• I acknowledge that history is full of religious wars: but we must distinguish; it is not the multiplicity of religions which has produced wars; it is the intolerant spirit animating that which believed itself in the ascendant.
    • No. 86. (Usbek writing to Mirza)
  • There are only two cases in which war is just: first, in order to resist the aggression of an enemy, and second, in order to help an ally who has been attacked.
    • No. 95. (Usbek writing to Rhedi)
  • There is only one thing that can form a bond between men, and that is gratitude...we cannot give someone else greater power over us than we have ourselves.
    • No. 104. (Usbek writing to Ibben)
  • I have read descriptions of Paradise that would make any sensible person stop wanting to go there.
    • No. 125. (Usbek writing to Rhedi)

Pensées DiversesEdit

  • La raillerie est un discours en faveur de son esprit contre son bon naturel.
    • Translation: Raillery is a mode of speaking in favor of one's wit at the expense of one's better nature.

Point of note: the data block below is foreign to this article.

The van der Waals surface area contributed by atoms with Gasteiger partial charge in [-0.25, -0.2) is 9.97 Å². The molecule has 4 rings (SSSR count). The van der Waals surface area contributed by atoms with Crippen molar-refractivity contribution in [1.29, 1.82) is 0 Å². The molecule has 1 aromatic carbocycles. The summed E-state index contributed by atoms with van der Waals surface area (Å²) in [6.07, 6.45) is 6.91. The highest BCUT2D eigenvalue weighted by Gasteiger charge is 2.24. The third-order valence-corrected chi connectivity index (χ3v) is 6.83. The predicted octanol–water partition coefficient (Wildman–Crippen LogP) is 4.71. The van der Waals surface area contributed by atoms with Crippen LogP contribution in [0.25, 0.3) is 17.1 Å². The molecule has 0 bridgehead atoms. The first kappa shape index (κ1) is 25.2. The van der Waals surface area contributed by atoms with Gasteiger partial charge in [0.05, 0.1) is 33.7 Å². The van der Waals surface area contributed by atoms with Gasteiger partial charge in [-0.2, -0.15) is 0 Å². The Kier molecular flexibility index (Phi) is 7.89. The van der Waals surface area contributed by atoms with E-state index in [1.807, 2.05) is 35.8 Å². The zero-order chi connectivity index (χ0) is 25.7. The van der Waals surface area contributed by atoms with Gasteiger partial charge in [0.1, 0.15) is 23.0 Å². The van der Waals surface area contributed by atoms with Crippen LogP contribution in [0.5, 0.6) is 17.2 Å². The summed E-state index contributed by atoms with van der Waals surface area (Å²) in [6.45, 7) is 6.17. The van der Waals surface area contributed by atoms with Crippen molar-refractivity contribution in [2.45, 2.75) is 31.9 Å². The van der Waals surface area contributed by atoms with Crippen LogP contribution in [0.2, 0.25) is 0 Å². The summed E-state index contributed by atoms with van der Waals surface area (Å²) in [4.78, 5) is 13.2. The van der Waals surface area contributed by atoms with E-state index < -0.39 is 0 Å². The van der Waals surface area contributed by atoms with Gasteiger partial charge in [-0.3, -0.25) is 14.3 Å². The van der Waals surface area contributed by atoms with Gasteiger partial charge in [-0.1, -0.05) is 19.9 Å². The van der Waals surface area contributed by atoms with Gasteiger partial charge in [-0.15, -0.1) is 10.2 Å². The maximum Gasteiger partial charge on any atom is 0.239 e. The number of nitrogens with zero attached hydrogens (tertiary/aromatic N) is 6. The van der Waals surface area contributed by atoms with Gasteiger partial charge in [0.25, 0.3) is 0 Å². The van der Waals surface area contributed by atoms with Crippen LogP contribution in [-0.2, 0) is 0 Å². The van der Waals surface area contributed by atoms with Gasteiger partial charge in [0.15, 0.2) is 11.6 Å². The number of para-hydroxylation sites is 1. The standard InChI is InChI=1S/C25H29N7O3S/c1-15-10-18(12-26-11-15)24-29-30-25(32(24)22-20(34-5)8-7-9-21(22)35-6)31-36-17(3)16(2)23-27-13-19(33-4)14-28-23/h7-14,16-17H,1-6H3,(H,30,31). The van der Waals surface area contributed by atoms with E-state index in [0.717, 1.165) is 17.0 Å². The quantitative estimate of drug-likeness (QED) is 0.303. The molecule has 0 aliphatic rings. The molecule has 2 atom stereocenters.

• Le succès de la plupart des choses dépend de savoir combien il faut de temps pour réussir.
    • Translation: The success of most things depends upon knowing how long it will take to succeed.
  • J'ai toujours vu que, pour réussir dans le monde, il fallait avoir l'air fou et être sage.
    • Translation: I have always observed that to succeed in the world one should appear like a fool but be wise.
  • Horace et Aristote nous ont déjà parlé des vertus de leurs pères, et des vices de leur temps, et les auteurs de siècle en siècle nous en ont parlé de même. S'ils avaient dit vrai, les hommes seraient à présent des ours.
    • Translation: Horace and Aristotle told us of the virtues of their fathers, and the vices of their own time, and authors down through the centuries have told us the same. If they were right, men would now be bears.

Pensées et Fragments Inédits de Montesquieu (1899)Edit

  • Si je savais une chose utile à ma nation qui fût rui­neuse à une autre, je ne la pro­po­se­rais pas à mon prince, parce que je suis homme avant d’être Français, parce que je suis néces­sai­re­ment homme, et que je ne suis Français que par hasard
    • Translation: If I knew of something that could serve my nation but would ruin another, I would not propose it to my prince, for I am first a man and only then a Frenchman, because I am necessarily a man, and only accidentally am I French.
      • I.
  • You have to study a great deal to know a little.
    • I

The Spirit of the Laws (1748)Edit

  • One must give one power a ballast, so to speak, to put it in a position to resist another.
    • Book V, Chapter 14.